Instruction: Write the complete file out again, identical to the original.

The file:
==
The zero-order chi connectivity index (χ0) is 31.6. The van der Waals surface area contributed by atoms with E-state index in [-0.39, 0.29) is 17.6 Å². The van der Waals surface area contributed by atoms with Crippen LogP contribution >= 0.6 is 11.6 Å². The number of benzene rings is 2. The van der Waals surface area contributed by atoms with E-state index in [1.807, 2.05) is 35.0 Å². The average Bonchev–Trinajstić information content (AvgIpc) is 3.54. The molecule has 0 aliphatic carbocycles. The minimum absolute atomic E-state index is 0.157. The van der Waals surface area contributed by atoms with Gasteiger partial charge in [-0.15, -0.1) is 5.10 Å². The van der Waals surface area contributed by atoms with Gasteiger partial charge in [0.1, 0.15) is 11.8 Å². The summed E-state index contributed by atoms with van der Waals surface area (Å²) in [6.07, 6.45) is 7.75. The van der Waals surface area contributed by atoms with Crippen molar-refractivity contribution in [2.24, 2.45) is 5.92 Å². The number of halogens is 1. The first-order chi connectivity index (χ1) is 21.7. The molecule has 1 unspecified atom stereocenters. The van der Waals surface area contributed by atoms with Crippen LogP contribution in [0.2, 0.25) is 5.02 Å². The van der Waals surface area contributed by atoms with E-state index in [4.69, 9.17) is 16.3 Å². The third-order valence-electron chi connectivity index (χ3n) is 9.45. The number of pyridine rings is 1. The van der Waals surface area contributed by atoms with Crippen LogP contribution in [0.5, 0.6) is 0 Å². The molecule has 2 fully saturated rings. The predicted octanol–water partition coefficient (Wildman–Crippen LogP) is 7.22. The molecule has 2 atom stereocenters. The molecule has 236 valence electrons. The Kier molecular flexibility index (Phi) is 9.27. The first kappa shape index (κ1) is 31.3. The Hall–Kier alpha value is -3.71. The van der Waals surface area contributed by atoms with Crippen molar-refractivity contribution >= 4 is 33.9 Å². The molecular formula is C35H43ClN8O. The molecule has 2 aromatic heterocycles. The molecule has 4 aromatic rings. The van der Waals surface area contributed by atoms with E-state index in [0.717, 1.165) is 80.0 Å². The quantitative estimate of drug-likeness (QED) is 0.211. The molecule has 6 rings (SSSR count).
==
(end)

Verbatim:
The zero-order chi connectivity index (χ0) is 31.6. The van der Waals surface area contributed by atoms with E-state index in [-0.39, 0.29) is 17.6 Å². The van der Waals surface area contributed by atoms with Crippen LogP contribution >= 0.6 is 11.6 Å². The number of benzene rings is 2. The van der Waals surface area contributed by atoms with E-state index in [1.807, 2.05) is 35.0 Å². The average Bonchev–Trinajstić information content (AvgIpc) is 3.54. The molecule has 0 aliphatic carbocycles. The minimum absolute atomic E-state index is 0.157. The van der Waals surface area contributed by atoms with Gasteiger partial charge in [-0.15, -0.1) is 5.10 Å². The van der Waals surface area contributed by atoms with Gasteiger partial charge in [0.1, 0.15) is 11.8 Å². The summed E-state index contributed by atoms with van der Waals surface area (Å²) in [6.07, 6.45) is 7.75. The van der Waals surface area contributed by atoms with Crippen molar-refractivity contribution in [2.24, 2.45) is 5.92 Å². The number of halogens is 1. The first-order chi connectivity index (χ1) is 21.7. The molecule has 1 unspecified atom stereocenters. The van der Waals surface area contributed by atoms with Crippen LogP contribution in [0.2, 0.25) is 5.02 Å². The van der Waals surface area contributed by atoms with E-state index in [4.69, 9.17) is 16.3 Å². The third-order valence-electron chi connectivity index (χ3n) is 9.45. The number of pyridine rings is 1. The van der Waals surface area contributed by atoms with Crippen LogP contribution in [0.5, 0.6) is 0 Å². The molecule has 2 fully saturated rings. The predicted octanol–water partition coefficient (Wildman–Crippen LogP) is 7.22. The molecule has 2 atom stereocenters. The molecule has 236 valence electrons. The Kier molecular flexibility index (Phi) is 9.27. The first kappa shape index (κ1) is 31.3. The Hall–Kier alpha value is -3.71. The van der Waals surface area contributed by atoms with Crippen molar-refractivity contribution >= 4 is 33.9 Å². The molecular formula is C35H43ClN8O. The molecule has 2 aromatic heterocycles. The molecule has 4 aromatic rings. The van der Waals surface area contributed by atoms with E-state index in [0.717, 1.165) is 80.0 Å². The quantitative estimate of drug-likeness (QED) is 0.211. The molecule has 6 rings (SSSR count).